detail - Europabüro Brüssel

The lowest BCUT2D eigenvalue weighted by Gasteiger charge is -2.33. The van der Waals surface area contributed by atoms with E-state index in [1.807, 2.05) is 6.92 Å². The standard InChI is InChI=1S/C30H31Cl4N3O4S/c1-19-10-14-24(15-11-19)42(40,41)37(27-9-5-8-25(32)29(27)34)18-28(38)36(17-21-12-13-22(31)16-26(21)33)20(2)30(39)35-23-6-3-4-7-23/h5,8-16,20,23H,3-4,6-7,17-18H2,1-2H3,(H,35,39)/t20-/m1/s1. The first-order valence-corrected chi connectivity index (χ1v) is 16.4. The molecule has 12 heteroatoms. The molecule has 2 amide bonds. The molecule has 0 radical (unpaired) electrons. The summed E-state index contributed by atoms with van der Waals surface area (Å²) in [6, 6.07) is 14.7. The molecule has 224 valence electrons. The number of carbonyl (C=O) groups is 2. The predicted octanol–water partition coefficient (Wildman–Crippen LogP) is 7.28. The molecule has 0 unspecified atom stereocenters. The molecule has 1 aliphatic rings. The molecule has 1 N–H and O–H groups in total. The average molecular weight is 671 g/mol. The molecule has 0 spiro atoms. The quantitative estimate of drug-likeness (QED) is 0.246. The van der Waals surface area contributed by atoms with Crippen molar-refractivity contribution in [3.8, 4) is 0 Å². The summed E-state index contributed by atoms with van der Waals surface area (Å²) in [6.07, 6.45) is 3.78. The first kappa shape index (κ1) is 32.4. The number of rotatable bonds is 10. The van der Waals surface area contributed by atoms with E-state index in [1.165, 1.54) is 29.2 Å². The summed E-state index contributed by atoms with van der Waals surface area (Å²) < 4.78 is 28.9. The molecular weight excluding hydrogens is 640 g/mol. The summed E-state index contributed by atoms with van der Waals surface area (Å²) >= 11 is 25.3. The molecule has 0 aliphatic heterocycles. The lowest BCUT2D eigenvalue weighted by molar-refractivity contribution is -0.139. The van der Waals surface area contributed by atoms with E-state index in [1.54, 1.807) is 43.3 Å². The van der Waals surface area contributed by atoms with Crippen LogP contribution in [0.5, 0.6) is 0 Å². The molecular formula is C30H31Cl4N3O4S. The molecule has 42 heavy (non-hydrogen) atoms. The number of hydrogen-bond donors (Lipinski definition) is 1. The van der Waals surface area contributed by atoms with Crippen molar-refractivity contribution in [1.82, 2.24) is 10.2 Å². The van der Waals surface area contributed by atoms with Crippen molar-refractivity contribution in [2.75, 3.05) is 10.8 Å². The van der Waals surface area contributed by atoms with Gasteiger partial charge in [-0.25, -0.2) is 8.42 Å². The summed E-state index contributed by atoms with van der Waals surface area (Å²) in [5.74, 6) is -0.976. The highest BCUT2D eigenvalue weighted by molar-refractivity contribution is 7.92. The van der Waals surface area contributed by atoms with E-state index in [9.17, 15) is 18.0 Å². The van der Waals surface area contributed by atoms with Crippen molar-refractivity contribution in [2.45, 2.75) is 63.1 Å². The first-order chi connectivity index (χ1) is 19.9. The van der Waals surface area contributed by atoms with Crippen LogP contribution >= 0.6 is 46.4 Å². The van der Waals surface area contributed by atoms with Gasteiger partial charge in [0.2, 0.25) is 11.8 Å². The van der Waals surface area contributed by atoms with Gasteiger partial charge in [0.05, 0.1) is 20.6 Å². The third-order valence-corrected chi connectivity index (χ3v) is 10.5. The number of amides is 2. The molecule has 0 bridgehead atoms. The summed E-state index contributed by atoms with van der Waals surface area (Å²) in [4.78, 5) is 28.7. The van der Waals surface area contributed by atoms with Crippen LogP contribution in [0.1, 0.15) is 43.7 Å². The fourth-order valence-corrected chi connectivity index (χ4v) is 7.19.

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70 years ago, the Schuman Declaration marked the beginning of a development which led to one of the greatest and most successful projects in European history. The former war-torn continent started to cooperate, to grow together and to overcome the shadows of the past. The narrative of the peace project called “European Union” later spread further and made more and more countries join the Union. In 2013, Croatia became the EU’s 28th member state and underpinned the delusive sentiment that further enlargement would be the only possible direction for the European Union. However, developments turned out to be different. With the United Kingdom deciding to leave the EU, with a rising number of populist and Eurosceptical political parties in almost every member state and (initial) problems to properly address challenges like migration and even more recently the corona crisis, it became obvious that the Union needs a new narrative that guides the way into the future rather than exclusively focusing on the achievements of the past. When the world is calling for more Europe, as Commission President Ursula von der Leyen stated in 2019, the EU should provide a new ambitious narrative that offers solutions for the current and upcoming challenges and brings people of all ages together in the same inspirational and pro-European spirit, that guided the founding fathers of the EU in the past and paved the way for the benefits everyone experiences today. In times like these, we once more ask ourselves: What kind of Europe do we want to live in for the years to come? How can a new EU narrative look like and which aspects should particularly be emphasized by it?